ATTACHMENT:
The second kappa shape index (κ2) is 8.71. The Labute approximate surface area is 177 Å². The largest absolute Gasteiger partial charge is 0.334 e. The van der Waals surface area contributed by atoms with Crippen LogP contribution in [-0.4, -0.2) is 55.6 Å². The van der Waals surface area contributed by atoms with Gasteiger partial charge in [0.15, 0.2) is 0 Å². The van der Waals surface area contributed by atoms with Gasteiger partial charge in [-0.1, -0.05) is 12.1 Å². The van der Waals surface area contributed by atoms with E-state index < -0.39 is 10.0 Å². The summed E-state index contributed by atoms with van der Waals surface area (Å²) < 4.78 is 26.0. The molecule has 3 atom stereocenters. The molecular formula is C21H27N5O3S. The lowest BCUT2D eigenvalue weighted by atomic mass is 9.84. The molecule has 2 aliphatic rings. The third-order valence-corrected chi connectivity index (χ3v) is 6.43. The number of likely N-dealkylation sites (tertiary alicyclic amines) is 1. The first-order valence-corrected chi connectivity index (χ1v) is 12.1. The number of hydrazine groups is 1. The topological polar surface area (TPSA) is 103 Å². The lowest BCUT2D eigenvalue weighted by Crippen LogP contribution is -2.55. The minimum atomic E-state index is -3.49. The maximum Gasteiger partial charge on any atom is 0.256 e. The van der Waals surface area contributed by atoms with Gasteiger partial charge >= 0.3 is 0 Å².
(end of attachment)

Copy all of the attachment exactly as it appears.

The second kappa shape index (κ2) is 8.71. The Labute approximate surface area is 177 Å². The largest absolute Gasteiger partial charge is 0.334 e. The van der Waals surface area contributed by atoms with Crippen LogP contribution in [-0.4, -0.2) is 55.6 Å². The van der Waals surface area contributed by atoms with Gasteiger partial charge in [0.15, 0.2) is 0 Å². The van der Waals surface area contributed by atoms with Gasteiger partial charge in [-0.1, -0.05) is 12.1 Å². The van der Waals surface area contributed by atoms with E-state index < -0.39 is 10.0 Å². The summed E-state index contributed by atoms with van der Waals surface area (Å²) < 4.78 is 26.0. The molecule has 3 atom stereocenters. The molecular formula is C21H27N5O3S. The lowest BCUT2D eigenvalue weighted by atomic mass is 9.84. The molecule has 2 aliphatic rings. The third-order valence-corrected chi connectivity index (χ3v) is 6.43. The number of likely N-dealkylation sites (tertiary alicyclic amines) is 1. The first-order valence-corrected chi connectivity index (χ1v) is 12.1. The number of hydrazine groups is 1. The topological polar surface area (TPSA) is 103 Å². The lowest BCUT2D eigenvalue weighted by Crippen LogP contribution is -2.55. The minimum atomic E-state index is -3.49. The maximum Gasteiger partial charge on any atom is 0.256 e. The van der Waals surface area contributed by atoms with Gasteiger partial charge >= 0.3 is 0 Å².